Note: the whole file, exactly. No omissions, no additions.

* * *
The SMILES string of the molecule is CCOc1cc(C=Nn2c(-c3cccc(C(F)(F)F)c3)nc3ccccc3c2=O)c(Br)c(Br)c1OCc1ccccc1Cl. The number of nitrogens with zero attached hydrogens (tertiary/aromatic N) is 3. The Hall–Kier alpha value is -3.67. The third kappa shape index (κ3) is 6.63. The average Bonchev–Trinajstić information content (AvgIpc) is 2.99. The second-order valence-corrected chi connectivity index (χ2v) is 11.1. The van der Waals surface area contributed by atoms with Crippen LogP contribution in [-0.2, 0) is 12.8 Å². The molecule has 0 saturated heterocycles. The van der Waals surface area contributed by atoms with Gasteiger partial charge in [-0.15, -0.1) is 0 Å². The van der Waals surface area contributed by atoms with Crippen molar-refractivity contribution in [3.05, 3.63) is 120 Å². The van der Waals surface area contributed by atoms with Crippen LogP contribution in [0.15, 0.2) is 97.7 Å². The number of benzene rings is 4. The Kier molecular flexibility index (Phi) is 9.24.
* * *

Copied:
The SMILES string of the molecule is CCOc1cc(C=Nn2c(-c3cccc(C(F)(F)F)c3)nc3ccccc3c2=O)c(Br)c(Br)c1OCc1ccccc1Cl. The number of nitrogens with zero attached hydrogens (tertiary/aromatic N) is 3. The Hall–Kier alpha value is -3.67. The third kappa shape index (κ3) is 6.63. The average Bonchev–Trinajstić information content (AvgIpc) is 2.99. The second-order valence-corrected chi connectivity index (χ2v) is 11.1. The van der Waals surface area contributed by atoms with Crippen LogP contribution in [-0.2, 0) is 12.8 Å². The molecule has 0 saturated heterocycles. The van der Waals surface area contributed by atoms with Gasteiger partial charge in [-0.15, -0.1) is 0 Å². The van der Waals surface area contributed by atoms with Crippen molar-refractivity contribution in [3.05, 3.63) is 120 Å². The van der Waals surface area contributed by atoms with Crippen LogP contribution in [0.15, 0.2) is 97.7 Å². The number of benzene rings is 4. The Kier molecular flexibility index (Phi) is 9.24.